balanced way. Differences in outcomes across groups are a combination of chance and
differences in the treatmentsand the chance mechanism is known. Absent
randomization, differences among the groups other than the treatment can be
confounded with the effect of the treatment, and there is no way to tell what portion of
the observed differences is due to confounding (see, e.g., http://xkcd.com/552/). For
instance, suppose that some students deliberately choose classes by finding the
professor reputed to be the most lenient grader. Such students might then rate that
professor highly for an easy A. If those students choose sequel courses the same way,
they are likely to get easy good grades in those as well, proving that the high ratings
P.B. Stark and R. Freishtat An Evaluation of Course Evaluations
the first professor received were justified.

The best way to reduce confounding is to assign students randomly to classes.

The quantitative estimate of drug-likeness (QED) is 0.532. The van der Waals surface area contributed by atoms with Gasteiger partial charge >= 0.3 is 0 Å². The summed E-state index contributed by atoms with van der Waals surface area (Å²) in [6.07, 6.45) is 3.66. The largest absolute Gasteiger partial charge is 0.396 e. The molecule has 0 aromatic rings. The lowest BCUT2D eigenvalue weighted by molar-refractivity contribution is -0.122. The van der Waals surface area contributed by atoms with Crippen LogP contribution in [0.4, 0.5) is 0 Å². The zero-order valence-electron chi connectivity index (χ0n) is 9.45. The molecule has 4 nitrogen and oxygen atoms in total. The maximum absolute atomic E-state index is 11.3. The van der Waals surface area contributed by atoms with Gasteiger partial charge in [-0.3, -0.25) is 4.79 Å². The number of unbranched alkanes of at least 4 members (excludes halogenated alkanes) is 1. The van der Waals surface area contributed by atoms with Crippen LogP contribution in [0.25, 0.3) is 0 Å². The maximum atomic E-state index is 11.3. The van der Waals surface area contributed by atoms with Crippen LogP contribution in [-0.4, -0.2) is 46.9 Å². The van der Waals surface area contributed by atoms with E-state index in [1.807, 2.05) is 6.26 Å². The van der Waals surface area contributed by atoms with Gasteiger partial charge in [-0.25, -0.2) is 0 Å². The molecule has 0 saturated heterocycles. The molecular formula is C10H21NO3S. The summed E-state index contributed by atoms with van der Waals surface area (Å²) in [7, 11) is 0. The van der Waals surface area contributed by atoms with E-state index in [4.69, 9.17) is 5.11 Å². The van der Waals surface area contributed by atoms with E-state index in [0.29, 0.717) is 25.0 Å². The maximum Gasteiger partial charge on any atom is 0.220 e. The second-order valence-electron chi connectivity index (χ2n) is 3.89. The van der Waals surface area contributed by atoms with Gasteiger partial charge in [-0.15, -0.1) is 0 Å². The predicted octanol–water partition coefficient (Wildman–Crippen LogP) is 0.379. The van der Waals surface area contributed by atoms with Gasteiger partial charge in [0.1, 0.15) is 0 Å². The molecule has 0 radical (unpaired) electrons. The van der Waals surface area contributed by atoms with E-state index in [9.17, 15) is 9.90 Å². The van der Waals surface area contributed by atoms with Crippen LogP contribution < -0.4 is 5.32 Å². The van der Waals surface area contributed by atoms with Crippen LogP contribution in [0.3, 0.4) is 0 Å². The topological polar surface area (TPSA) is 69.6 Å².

That tends to mix students with different abilities and from easy and hard sections of the
prequel across sections of sequels. This experiment has been done at the U.S. Air Force
Academy (Carrell and West 2008) and Bocconi University in Milan, Italy (Braga,
Paccagnella, and Pellizzari 2011). These experiments confirm that good teachers can get
bad evaluations: Teaching effectiveness, as measured by subsequent performance and
career success, is negatively associated with teaching evaluations. While these two
student populations might not be representative of university students broadly, the
studies are among the best we have seen. And their findings are concordant.

What do student evaluations of teaching measure?
As mentioned before, student teaching evaluations are reliable in the sense that students
often agree (Braskamp and Ory 1994; Centra 1993; Marsh 2007; Marsh and Dunkin
1992; Overall and Marsh 1980). But homogeneity of responses is red herring. It would
be a rare instructor who was equally effective with students with different background,